Neubecker: What would you say are the more important – if you had to pick the top three parts of this – what would you suggest companies start on first if they’re trying to implement this framework.

Rimar: Well first thing is planning, and that’s the ‘PL Family’ – if you don’t do planning, nothing works right because you have to have a basis for security. If the CEO and senior management are not on board, then when security says you need to do ‘x’ and operations says “we don’t feel like doing that,” if the CEO doesn’t say “no, I need to be secure, you need to do ‘x’” then you’re hosed. So that would be the planning family.

Second would probably be access control, which is actually 20 percent of all of it. You have several hundred controls, and access control is 20 percent of them.

Neubecker: Do you ever get the feeling that companies don’t really care about security, just want to ignore it and pretend like security is going to take care of itself?

Rimar: Well, I don’t know if that’s necessarily – that could be, I think it could be woeful ignorance, like what I don’t know is not going to hurt me, but obviously that’s no true. For example, with the Sony hack, with that one, they said I’m not going to spend $10 million to fix a $1 million problem, and that in itself makes sense because you don’t want to step on a dollar to pick up a dime.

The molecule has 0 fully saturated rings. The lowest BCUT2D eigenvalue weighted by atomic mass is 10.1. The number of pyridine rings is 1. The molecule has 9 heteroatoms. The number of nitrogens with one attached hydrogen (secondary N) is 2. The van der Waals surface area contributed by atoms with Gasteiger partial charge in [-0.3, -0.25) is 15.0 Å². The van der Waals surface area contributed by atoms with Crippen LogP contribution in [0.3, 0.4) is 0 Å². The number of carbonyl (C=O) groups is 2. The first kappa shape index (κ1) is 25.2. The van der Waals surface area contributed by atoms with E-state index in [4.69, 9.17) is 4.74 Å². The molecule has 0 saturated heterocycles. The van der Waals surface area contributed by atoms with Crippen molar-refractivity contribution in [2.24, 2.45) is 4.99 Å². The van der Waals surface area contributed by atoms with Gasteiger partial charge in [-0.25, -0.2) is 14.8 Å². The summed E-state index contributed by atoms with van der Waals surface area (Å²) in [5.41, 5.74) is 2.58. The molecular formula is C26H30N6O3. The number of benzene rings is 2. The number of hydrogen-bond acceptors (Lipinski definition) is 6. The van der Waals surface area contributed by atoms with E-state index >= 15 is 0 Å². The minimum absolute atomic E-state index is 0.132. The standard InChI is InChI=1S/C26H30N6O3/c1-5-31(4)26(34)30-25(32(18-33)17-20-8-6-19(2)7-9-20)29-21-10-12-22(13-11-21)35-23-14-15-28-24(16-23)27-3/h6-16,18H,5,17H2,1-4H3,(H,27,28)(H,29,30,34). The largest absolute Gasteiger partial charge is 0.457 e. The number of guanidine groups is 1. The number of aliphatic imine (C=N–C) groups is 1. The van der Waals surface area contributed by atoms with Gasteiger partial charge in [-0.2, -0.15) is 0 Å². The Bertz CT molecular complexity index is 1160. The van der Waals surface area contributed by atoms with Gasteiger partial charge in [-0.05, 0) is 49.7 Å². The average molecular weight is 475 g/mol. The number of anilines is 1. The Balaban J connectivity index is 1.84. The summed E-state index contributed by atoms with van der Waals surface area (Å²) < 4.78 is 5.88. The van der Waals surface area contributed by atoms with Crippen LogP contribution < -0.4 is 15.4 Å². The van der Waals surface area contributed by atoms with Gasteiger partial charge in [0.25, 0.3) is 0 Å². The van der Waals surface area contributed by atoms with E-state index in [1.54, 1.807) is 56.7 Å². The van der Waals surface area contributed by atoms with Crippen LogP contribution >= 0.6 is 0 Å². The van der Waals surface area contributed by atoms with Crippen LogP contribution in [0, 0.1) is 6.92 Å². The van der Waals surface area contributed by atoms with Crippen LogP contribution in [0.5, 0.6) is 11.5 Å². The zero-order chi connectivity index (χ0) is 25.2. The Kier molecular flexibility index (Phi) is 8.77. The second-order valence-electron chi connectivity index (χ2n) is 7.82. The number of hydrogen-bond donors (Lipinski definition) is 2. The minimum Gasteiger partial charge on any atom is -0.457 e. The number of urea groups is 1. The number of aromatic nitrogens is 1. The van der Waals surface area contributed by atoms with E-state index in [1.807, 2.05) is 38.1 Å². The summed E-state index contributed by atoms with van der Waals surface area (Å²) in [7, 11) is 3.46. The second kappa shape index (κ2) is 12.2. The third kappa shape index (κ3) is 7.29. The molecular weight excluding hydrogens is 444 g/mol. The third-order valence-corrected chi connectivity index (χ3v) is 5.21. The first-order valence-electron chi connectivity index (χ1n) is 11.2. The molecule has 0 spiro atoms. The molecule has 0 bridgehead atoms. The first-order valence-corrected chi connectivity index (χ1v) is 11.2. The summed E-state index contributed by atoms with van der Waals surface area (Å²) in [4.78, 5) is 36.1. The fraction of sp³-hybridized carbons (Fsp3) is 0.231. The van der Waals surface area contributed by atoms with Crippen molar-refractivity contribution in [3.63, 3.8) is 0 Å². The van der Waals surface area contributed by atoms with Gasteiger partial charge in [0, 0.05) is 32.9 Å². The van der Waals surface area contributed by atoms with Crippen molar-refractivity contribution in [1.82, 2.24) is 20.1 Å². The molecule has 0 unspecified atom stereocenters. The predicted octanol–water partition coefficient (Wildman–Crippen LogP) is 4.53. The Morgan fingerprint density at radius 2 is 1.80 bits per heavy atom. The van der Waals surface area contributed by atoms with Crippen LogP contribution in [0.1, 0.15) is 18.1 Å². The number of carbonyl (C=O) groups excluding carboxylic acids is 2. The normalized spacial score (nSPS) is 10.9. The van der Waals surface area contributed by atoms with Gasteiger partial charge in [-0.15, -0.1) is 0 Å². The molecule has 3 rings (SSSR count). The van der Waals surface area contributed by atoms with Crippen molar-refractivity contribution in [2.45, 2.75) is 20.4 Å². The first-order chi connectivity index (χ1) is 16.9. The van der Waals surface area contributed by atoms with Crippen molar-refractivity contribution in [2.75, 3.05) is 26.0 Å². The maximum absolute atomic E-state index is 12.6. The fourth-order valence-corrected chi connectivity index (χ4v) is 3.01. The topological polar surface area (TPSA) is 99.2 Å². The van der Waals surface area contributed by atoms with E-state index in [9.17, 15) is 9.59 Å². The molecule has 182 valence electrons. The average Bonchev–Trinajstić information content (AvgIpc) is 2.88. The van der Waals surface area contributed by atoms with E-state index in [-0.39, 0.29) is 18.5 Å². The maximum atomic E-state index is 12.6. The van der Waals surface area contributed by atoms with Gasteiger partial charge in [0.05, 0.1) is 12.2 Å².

However, it was a lot more than a $1 million threat that they were compromised on, and had they done it correctly, and had they taken security seriously, things would’ve been a lot better for them.

Neubecker: Gary, are there any portions that deal with some of the current vulnerabilities that deal with hardware and firmware that this could apply to?

Rimar: You know, yes. Because hardware and firmware are part of the information system. It would be in the SI family for sure. If I had to guess off the top of my head it would probably be SI-7, because if it’s the control I think it is, it deals with hardware, it deals with software and it deals with firmware, because if you’re firmware is corrupted, you’re done, you’re owned, if your hardware is corrupted, you’re done, you’re owned.

In fact, supply chain management is even a factor in NIST 800-53, I don’t have it exactly remembered which one it is, but it’s important. You have to have all of your systems protected from the beginning to the end and monitored and audited in the middle.